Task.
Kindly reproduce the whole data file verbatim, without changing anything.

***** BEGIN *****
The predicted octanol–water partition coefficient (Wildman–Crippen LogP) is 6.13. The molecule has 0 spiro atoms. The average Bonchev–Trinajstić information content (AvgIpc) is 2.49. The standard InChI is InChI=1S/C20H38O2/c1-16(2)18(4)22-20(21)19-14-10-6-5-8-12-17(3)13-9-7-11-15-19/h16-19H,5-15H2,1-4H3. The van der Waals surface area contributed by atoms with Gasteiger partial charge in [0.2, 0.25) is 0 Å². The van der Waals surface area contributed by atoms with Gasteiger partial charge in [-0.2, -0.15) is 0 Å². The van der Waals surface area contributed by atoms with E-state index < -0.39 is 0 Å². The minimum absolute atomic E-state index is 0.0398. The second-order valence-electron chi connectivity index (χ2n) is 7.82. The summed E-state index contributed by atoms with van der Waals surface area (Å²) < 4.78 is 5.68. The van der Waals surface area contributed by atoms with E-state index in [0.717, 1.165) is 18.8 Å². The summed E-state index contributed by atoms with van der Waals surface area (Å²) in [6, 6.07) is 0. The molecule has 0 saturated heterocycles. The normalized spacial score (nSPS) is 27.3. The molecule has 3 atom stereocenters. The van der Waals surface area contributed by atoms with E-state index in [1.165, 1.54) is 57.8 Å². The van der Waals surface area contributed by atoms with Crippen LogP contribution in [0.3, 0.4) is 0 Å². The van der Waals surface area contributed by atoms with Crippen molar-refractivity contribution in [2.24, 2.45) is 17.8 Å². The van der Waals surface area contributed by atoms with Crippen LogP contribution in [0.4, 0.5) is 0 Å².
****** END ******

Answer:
The predicted octanol–water partition coefficient (Wildman–Crippen LogP) is 6.13. The molecule has 0 spiro atoms. The average Bonchev–Trinajstić information content (AvgIpc) is 2.49. The standard InChI is InChI=1S/C20H38O2/c1-16(2)18(4)22-20(21)19-14-10-6-5-8-12-17(3)13-9-7-11-15-19/h16-19H,5-15H2,1-4H3. The van der Waals surface area contributed by atoms with Gasteiger partial charge in [0.2, 0.25) is 0 Å². The van der Waals surface area contributed by atoms with Gasteiger partial charge in [-0.2, -0.15) is 0 Å². The van der Waals surface area contributed by atoms with E-state index < -0.39 is 0 Å². The minimum absolute atomic E-state index is 0.0398. The second-order valence-electron chi connectivity index (χ2n) is 7.82. The summed E-state index contributed by atoms with van der Waals surface area (Å²) < 4.78 is 5.68. The van der Waals surface area contributed by atoms with E-state index in [0.717, 1.165) is 18.8 Å². The summed E-state index contributed by atoms with van der Waals surface area (Å²) in [6, 6.07) is 0. The molecule has 0 saturated heterocycles. The normalized spacial score (nSPS) is 27.3. The molecule has 3 atom stereocenters. The van der Waals surface area contributed by atoms with E-state index in [1.165, 1.54) is 57.8 Å². The van der Waals surface area contributed by atoms with Crippen LogP contribution in [0.3, 0.4) is 0 Å². The van der Waals surface area contributed by atoms with Crippen molar-refractivity contribution in [2.24, 2.45) is 17.8 Å². The van der Waals surface area contributed by atoms with Crippen LogP contribution in [0.4, 0.5) is 0 Å².